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Calories - do they count for anything?

From April, it became the law for large restaurants (those employing over 250 people) to display calories on their menus of all dishes.

Did you know this? Do you think it’s a good thing? A bad thing? Does it even matter?

As someone who spent a lot of time being overweight, you may think I’d have been fully aware of calories, what they are, what they do, how they impact physically.

The change in law has brought out arguments from both sides, I’ve been surprised that predominantly the feedback from both the trade and the public is generally very negative. Saying it opens up to eating disorders, that it’s Big Brother watching over us, controlling things.

But consider a few stats if you will:

· In 2018/19 there were 876,000 hospital admissions where obesity was recorded as the primary or a secondary diagnosis.

· Last year there were over 1,000,000 – that’s an increase of 17%

· Around two-thirds of adults are above a healthy weight and of these ½ are obese.

· Obesity is associated with reduced life-expectancy; it’s a risk factor for a whole range of chronic illnesses; cardiovascular disease, Type 2 Diabetes, at least 12 types of cancer, liver and respiratory disease.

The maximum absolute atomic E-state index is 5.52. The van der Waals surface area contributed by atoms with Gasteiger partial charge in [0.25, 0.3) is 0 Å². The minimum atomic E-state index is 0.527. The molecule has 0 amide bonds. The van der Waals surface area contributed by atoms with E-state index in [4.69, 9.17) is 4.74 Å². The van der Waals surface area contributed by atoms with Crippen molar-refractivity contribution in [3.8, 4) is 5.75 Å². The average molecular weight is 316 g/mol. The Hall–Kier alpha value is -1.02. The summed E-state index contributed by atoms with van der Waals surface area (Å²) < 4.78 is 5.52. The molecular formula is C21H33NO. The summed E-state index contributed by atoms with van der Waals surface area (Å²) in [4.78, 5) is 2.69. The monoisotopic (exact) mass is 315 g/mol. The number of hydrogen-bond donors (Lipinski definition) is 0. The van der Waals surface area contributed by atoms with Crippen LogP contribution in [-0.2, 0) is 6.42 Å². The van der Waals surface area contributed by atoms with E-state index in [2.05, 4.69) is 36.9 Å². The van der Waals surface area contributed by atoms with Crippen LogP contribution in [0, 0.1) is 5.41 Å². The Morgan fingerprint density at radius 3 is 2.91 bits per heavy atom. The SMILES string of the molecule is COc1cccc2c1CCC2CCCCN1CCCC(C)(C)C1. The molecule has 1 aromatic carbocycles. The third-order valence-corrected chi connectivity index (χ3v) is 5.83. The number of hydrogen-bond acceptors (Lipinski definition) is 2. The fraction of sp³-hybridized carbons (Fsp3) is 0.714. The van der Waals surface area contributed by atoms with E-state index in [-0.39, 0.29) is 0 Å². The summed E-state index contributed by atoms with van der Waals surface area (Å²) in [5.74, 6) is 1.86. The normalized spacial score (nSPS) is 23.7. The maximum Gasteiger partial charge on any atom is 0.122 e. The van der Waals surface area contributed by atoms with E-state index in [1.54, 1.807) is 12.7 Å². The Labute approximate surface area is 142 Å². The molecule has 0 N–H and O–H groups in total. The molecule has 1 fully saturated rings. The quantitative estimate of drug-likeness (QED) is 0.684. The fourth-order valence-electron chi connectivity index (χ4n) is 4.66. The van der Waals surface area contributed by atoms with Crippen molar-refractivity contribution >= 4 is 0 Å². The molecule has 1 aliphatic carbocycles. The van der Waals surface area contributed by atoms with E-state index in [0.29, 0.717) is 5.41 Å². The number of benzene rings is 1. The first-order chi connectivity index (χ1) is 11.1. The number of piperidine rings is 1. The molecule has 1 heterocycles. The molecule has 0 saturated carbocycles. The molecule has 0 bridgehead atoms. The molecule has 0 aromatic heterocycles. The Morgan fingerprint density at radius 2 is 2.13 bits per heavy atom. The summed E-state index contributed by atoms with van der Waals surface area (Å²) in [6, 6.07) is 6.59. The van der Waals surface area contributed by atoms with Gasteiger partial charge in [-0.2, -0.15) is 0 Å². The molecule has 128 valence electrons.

· Obesity puts people much more at risk with Covid 19 in recent years.

· It is estimated that overweight and obesity-related conditions cost the NHS £6.1billion each year.

I am all too aware of how hard it is to lose weight. I was overweight for a lot of years. Not just the couple of years after having a child, no, I was overweight when I was at school, for all of my 20s, definitely well-into my 30s until I dieted for my wedding and basically starved for an entire summer. I know what it’s like to be fat. To have fat. To loathe a reflection in a mirror or a window.

I still recall the School Nurse when I was about 13, making me get on the scales before my BCG injection, she looked at me, tutted and said that I needed to lose at least 11lbs and that I should never be over 11st and sent me on my way. That was nearly 30 years ago and I can still remember her saying it, what I don’t ever remember was her telling me how the heck I was supposed to do that, because guess what? Not everyone is a cook. Not everyone is educated in nutrition, in food, in what it contains, in how to use it, how to be healthy. Because it isn’t second nature for all of us – clearly!

It took me a very long time to discover that just because I had been overweight for most of my life, it didn’t mean I always had to be. I worked hard to change that and losing 5st wasn’t just done through exercise – don’t get me wrong, exercise is important for physical health and fitness, as well as mental, but exercise doesn’t just help you to lose weight. What you eat and what you drink goes a long way too.

To be honest with you, addressing food and drink habits with people is really flipping awkward because people always assume that you are judging them. I’m never going to do that because I spent a lot of my life filling my face with atrocities! Seriously, if you saw what I used to eat you would be appalled!